Team:Sorbonne U Paris/Contribution



How does our work contribute to the projects of future iGEM teams?

Collaborative handbook

During this year, we had the opportunity to realize partnerships with other teams. One of these partnerships consists in the realization of a handbook [Lien vers la page partnership] concerning the good practices of use of a phototrophic frame in synthetic biology. We worked on its writing with other teams that use photosynthetic organisms in their project. Each team was given parts to write to share their experience. We worked with Chlamydomonas reinhardtii, a microalgae and contributed to 3 parts dedicated to these organisms: Assembly standards, Culture & Growth and Transformation. We were able to transmit to future readers protocols, recommendations and solutions to recurrent problems. In order to provide the most complete information, we also interviewed experts in the use of microalgae. This handbook will be available on the wikis of the participating team. Thus, any future participant or potential participant in iGEM wishing to use a phototroph as a chassis will be able to consult this information in order to better understand the experiments that need to be performed.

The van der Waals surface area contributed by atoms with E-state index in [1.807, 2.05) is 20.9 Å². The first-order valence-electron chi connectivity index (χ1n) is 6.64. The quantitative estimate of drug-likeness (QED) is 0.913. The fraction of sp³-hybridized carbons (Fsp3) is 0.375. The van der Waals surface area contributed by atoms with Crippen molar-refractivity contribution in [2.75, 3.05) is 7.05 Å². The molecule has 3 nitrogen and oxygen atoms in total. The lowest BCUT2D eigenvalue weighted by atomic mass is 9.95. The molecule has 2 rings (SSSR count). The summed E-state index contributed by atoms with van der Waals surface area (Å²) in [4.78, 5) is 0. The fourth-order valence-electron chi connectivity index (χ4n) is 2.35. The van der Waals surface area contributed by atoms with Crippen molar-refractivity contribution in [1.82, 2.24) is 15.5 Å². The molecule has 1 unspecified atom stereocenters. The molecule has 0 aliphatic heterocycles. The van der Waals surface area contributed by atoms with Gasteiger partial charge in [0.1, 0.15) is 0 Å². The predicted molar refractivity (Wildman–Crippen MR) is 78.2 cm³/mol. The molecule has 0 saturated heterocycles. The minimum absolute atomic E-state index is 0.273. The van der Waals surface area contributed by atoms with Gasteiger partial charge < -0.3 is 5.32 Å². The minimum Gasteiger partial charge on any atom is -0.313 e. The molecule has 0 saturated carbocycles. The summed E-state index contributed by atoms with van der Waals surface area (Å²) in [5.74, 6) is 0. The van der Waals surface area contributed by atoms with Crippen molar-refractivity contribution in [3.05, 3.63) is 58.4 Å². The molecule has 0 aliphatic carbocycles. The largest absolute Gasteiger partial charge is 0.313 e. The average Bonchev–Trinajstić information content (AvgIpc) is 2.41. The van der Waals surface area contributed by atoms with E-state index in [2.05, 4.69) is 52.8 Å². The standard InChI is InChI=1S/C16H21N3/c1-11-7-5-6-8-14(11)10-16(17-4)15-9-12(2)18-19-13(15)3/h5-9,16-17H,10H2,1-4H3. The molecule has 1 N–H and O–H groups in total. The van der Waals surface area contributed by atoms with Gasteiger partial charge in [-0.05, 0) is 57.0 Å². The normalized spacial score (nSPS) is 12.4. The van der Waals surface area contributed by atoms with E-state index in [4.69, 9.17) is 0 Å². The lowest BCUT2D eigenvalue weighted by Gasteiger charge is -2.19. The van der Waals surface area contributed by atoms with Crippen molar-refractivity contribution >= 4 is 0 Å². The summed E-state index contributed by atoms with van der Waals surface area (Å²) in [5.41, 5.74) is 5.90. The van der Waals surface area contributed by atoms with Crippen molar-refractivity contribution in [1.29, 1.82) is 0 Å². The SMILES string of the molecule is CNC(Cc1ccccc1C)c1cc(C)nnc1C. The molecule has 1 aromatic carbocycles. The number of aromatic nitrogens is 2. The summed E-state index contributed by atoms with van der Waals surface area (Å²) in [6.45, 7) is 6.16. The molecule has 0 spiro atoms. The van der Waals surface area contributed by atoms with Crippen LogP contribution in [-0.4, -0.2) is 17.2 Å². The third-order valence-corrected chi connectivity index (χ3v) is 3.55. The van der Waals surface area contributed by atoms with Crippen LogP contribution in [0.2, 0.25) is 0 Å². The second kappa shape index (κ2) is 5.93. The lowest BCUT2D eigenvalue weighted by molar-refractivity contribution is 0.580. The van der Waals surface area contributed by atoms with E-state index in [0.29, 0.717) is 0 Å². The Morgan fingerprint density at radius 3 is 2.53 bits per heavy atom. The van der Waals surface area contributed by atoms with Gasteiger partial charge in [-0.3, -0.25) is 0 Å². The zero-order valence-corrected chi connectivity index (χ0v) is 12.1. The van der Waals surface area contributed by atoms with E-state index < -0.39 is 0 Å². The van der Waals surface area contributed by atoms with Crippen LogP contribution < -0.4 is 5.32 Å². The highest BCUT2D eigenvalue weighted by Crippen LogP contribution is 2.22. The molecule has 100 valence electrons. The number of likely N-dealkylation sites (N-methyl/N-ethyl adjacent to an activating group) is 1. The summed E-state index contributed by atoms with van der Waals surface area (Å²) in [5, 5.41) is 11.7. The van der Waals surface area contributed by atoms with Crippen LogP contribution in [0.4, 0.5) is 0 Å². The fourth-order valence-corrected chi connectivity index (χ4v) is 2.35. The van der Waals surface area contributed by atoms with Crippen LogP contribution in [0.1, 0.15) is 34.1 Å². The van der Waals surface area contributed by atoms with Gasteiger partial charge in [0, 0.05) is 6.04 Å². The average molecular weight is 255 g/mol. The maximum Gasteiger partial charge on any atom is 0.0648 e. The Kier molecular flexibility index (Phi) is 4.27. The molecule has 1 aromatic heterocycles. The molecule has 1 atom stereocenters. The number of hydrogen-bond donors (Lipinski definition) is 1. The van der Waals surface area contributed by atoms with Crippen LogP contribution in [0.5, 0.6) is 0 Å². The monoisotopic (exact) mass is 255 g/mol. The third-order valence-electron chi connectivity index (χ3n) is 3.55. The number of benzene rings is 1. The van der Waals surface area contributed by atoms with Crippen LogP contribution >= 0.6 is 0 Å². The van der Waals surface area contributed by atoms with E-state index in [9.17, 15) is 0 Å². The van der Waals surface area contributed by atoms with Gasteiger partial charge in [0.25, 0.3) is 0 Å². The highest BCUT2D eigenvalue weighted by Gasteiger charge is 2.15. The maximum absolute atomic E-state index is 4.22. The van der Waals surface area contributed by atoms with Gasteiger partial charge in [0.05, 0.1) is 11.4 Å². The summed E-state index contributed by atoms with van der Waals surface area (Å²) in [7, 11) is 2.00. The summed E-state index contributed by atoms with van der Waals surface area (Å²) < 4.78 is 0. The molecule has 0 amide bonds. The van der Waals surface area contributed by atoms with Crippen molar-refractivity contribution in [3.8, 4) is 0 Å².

Ressources education

The materials we have created to communicate [Lien vers la page communication] about our project are all available on our wiki for future iGEM teams. In particular, we have made available many practical work protocols that can be reproduced during public events or interventions in schools. We have also created informative posts on extremophilic microorganisms that future teams can use as inspiration to design their biological system. Finally, we encourage future teams to take up the concept of "Women in Science" to highlight inspiring women whose discoveries have made history but have unfortunately been overlooked.

How to make an organism radio-resistant

Is it possible to make an organism radioresistant? In this section, we will give you some tips to create, in your turn, an organism to take in your shuttle. We will give the main mechanisms related to the acquisition of radioresistance in organisms. However, beware! Not all of them are easily accessible for iGEMers!

Note: as most radioresistant organisms are archaea or prokaryotes, most examples will be from these two kingdoms. It should also be noted that in natural conditions, very few species are exposed to real radiation. The organisms presented here are therefore not so much radioresistant as polyextrêmophilic, the mechanisms of resistance to different stresses being most often common.

1) Behavioral mechanisms

The first category of mechanisms consists of the set of "behavioral strategies'' put in place by organisms to minimize the impact of ionizing radiation. In algae and cyanobacteria, the best known strategy is the use of gas vacuoles to move through the water column in response to light intensity or nutrient availability [1]. Self-shading is also a commonly used strategy in algae: the larger the volume of an alga, the more shade its neighbors receive.